I therefore spy the opportunity for someone to lead the way in developing fundamentally cheaper philosophies and techniques for offshore wind installation, and I suspect that this may (only?) be enabled by integrating the engineering challenges of both the turbine and offshore deployment into new solutions offering substantially lower cost for the overall system of turbine/tower/foundation. There’s simply got to be a better way – and if so, great rewards are for the taking.

Let’s see how the industry intends to make a meaningful dent in reducing installation costs at EWEA’s next biannual offshore wind show in Stockholm in September 2009.

Richard T. Stuebi is the BP Fellow for Energy and Environmental Advancement at The Cleveland Foundation, and is also the Founder and President of NextWave Energy, Inc.

7 replies
  1. clee
    clee says:

    Clarification. Did you mean to change topics briefly to "on shore", or was it a typo inAccording to a presentation made by the consulting firm Douglas-Westwood, the installed cost of an onshore wind project is projected to increase

  2. Anonymous
    Anonymous says:

    So, what will your recommendations be moving forward with the idea of wind on Lake Erie? Should we wait for the innovations in marine technology and get busy with onshore wind plans? It doesn’t seem to me that NEO has money to throw at solving the issues or spending on something that has such a long ROI. Onshore wind and working on local companies’ ability to supply the components seems more prudent for our region and out mix of manufacturers. Want an innovative “put Cleveland on the map” idea besides wind on the lake? Try this — power the RTA trains with wind and make them wifi corridors while you’re in there to give something back in terms of equity. Here’s the headline in the NY Times: “Bridging the digital and transportation energy divide in Cleveland”. Oh and meeting federal air quality standards… to boot.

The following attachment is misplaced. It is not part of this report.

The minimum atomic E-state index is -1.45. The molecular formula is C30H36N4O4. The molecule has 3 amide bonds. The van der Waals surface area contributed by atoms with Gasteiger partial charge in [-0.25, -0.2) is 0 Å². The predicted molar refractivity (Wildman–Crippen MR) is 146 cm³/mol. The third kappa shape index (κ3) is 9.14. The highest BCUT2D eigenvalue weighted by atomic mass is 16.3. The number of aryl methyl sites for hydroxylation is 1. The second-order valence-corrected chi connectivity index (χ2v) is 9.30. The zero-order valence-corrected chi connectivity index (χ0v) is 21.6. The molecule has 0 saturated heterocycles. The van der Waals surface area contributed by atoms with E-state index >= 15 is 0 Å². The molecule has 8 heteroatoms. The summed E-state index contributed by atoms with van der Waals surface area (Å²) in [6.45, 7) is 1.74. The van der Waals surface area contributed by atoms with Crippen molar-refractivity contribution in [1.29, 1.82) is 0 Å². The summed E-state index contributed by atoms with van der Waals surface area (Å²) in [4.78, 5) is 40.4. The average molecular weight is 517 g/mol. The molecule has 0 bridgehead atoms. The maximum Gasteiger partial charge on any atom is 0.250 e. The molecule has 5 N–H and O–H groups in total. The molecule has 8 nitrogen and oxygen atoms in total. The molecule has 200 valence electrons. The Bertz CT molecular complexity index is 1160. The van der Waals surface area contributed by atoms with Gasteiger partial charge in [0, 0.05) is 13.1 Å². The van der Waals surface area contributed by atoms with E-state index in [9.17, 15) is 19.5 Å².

3. Richard T. Stuebi
    Richard T. Stuebi says:

    Cree, yes I apologize for my typo: I meant to say that "offshore" (not offshore) costs were essentially doubling, (although onshore costs are increasing too).And for the anonymous poster questioning the ROI for Cleveland to invest in offshore wind, I have a couple of comments. One, we are taking many steps to increase onshore wind manufacturing and deployment activity in the area, while also investigating offshore opportunities; we have to be able to walk and chew gum at the same time. Two, powering RTA trains with wind and putting in wifi is nice, but it doesn't build an industry. Three, your posting demonstrates a distinct lack of courage — it's really easy to offer criticism under the cloak of anonymity.